The samurai are some of the most recognizable fighters in world history. Part of what makes them so distinct is their unique armor. Samurai are often compared to the knights of medieval Europe. While both groups did wear armor, the uniform of the samurai proved much different in both its form and function from that of the European knight.
Samurai armor, or gusoku, was unique to each warrior and the clan to which he belonged. A few distinguished schools of armory rose to great popularity during the height of samurai power and conflict in Japan.
These armorers determined the style of armor their samurai clients would wear to battle. While large pieces of armor remained relatively unchanged for hundreds of years, other elements of the samurai uniform evolved as methods of warfare changed.
Certain elements of samurai armor were also added and subtracted over the course of history depending on the needs of the samurai.
The following is an overview of samurai armor and the experts who crafted it. This includes a brief discussion of the different components that made up an average suit of samurai armor.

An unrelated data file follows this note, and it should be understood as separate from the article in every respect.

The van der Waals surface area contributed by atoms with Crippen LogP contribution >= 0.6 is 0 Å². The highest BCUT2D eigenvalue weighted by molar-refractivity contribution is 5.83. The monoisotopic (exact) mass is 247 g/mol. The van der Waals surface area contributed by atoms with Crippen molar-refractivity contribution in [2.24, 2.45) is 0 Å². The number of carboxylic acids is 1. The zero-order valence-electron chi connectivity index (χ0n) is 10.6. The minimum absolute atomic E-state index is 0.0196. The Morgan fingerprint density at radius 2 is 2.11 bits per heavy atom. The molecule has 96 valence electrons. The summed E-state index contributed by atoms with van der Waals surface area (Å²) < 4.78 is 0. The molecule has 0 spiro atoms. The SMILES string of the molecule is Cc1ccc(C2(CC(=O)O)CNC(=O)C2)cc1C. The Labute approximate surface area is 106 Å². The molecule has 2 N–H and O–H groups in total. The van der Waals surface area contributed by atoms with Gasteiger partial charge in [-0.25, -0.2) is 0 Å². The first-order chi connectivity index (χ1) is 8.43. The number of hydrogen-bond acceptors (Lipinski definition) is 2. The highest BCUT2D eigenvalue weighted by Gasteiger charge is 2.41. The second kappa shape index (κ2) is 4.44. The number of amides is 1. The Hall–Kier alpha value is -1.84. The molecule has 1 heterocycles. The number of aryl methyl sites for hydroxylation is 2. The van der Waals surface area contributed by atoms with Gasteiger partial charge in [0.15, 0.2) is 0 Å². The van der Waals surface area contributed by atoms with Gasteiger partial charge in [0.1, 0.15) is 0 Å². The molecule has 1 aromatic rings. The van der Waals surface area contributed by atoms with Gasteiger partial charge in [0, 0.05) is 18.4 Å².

We then take a look at some complete suits of armor and components of the samurai uniform on display at the Metropolitan Museum of Art in New York City. Special emphasis is given to the armorers who made them.
1) Kabuto (helmet)
Perhaps the most iconic part of a samurai’s armor is his helmet. Like other elements of a samurai’s uniform, the kabuto evolved over time. In early centuries, samurai helmets were crafted from leather. As weaponry and the style of battle changed over time, armorers began crafting kabuto from iron and other metals.
Leather was still incorporated into the designs of kabuto as padding and neck guards.
Samurai helmets featured crests of the samurai’s clan. Many also included other symbolic design elements that were usually influenced by nature.
High ranking samurai officials often wore kawari-kabuto, which translates to an “exotic helmet” or “extraordinary helmet.” This sculptural headwear made samurai leaders instantly recognizable in the chaos of battle.
The helmets would have been worn in battle and other special ceremonies and events. Samurai wearing kawari-kabuto displayed not only their wealth and status, but also their artistic tastes.
Most kawari-kabuto designs were inspired by nature and featured animals, plants, and other elements of the natural world. The helmet pictured above is a grand example of the artistry and creativity of the samurai’s exotic helmet.